Recommendations: Portra NC or VC?

Discussion in 'Color: Film, Paper, and Chemistry' started by copake_ham, Jan 14, 2008.

  1. copake_ham

    copake_ham Inactive

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    My wife, Theresa and I are taking a quick trip down to FL over the upcoming MLK long weekend.

    Of course, we're expecting sunny skies and warm temps!

    For B&W I'm planning to bring the CV R2S with 35, 50 and 85mm lenses using HP5+. I'm also going to bring the F100 with both a 28mm and a 35-70mm zoom for color shooting.

    For color shooting, since I've already arranged for the sunny skies, I've settled on bringing some Portra 160 for the color film.

    The question is: NC or VC?

    I'm mainly planning on outdoor shooting rather than taking family snaps - but may take some of those too. My first inkling is to use NC - any thoughts?
     
  2. BrianShaw

    BrianShaw Member

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    NC has nice smooth tonality for portraiture. It doesn't have the "zing" for other apps. Take VC, even your family happy snaps will be nice.
     
  3. sbelyaev

    sbelyaev Member

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    I would not use either of them for general photography. The films are very demanding.
    Kodak 100UC is so much easier to handle.
     
  4. copake_ham

    copake_ham Inactive

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  5. Zathras

    Zathras Subscriber

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    I think you should take his advice!!! I looked at your example and it's obvious that you don't know what yer doing:surprised::D:D:D:D:D:D:D

    But seriously folks, George's example has convinced me to give the 160NC a go. I wanted to try Portra 160, but I was having trouble in deciding which one. Since I am looking for accurate color rendition and am not into garish color saturation, I have finally made up me poor feeble mind. Thanks George!.

    Mike Sullivan
     
  6. copake_ham

    copake_ham Inactive

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    Zathras,

    Thanks. I'm leaning toward the NC. My guess is that the VC is mainly intended for "flattering" portrait shots of the bride and "happy couple" that brings out the makeup and rouge etc.

    BTW: I think this film is amazing - particularly the way... (APUG gods please forgive what I'm about to write)...it scans.

    The Great Yellow Father isn't kidding when he says this film has "enhanced" scannability.

    I'd still be interested whether anyone would recommend VC instead.
     
  7. nyoung

    nyoung Member

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    I'm probably the ignorant minority here but I shot the four free Portra rolls Kodak sent us last year and I'm buying the VC. I find the NC too flat - color wise - for my taste. I like the extra punch in the color rendition even for landscapes and cityscapes. Keep in mind I'm living and working in South Texas in an area heavily influenced by Hispanic culture and the love for bright colors on everything. Something that you might keep in mind if you're heading into the greater Miami area. Color is always subjective.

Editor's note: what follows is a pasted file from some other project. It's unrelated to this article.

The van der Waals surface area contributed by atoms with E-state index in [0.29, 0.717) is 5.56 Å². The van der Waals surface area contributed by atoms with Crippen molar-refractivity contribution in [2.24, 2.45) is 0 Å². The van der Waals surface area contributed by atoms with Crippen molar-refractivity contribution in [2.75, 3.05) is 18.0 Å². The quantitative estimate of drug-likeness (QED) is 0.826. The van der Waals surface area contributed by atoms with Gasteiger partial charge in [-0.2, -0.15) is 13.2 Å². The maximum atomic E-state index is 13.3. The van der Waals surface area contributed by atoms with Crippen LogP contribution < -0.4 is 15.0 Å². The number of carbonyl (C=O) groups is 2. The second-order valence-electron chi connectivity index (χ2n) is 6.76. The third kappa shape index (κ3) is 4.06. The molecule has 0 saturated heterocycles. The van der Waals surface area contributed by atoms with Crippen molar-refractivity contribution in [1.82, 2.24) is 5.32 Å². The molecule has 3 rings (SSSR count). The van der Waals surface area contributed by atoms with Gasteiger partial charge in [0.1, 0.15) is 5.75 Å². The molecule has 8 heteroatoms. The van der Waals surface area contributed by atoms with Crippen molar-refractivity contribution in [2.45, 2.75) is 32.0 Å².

8. Michel Hardy-Vallée

    Michel Hardy-Vallée Membership Council Council

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    Are you kidding? Portras are the easiest films to deal with. You can underexpose them almost two stops, and over-expose them maybe five stops without significant image degradation!

    At any rate, George, I would say go with the NC if you are going to shoot high-contrast subjects, as may be the case in Florida. VC has more saturation, but also a tad more contrast. But the extra kick in the colors of VC is nice as well, just watch for shadow detail.

    I use NC all the time for flash photography (on-camera with diffuser, for events), which is a very contrasty light setup.
     
  9. Sanjay Sen

    Sanjay Sen Member

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    Here's another vote for the NC. Does that help?:D
     
  10. sbelyaev

    sbelyaev Member

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    It is much easier to scan UC100 than any of those portras.
    In terms of grain they are very similar.
    I don't like the look of portras in high contrast situatins (the shadows are too dark). NC gives muted colors.
    I doubt that there are better studio films than Portra, but for snapshots, particulary in sunny and colorful Florida, UC line of kodak film could be a better choice.
     
  11. Michel Hardy-Vallée

    Michel Hardy-Vallée Membership Council Council

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    Er... I don't know where you've been scanning, but the jump from V.1 to V.2 of Portra was a major improvement in the quality of the scanned image. And I mean even on an all-auto Frontier machine.

    I can't imagine what the V.3 version would look like (it touts finer grain and enhanced scanability), especially on a dedicated film scanner.
     
  12. copake_ham

    copake_ham Inactive

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    I don't understand the scanning point.When the "new" Portra was introduced in the Fall of 2006 it was primarily because of its "enhanced" scannability.

    My own experience scanning with with a Nikon 5000D into TIF format is that afterwards, in PS, no changes are made even after do an auto-adjust. The Portra films seem to be very scanner-friendly.

    BTW: I may be fooling myself, but I like to think that most times I take more than just "snapshots". If that was all I was aiming to do - I'd just carry my cellphone.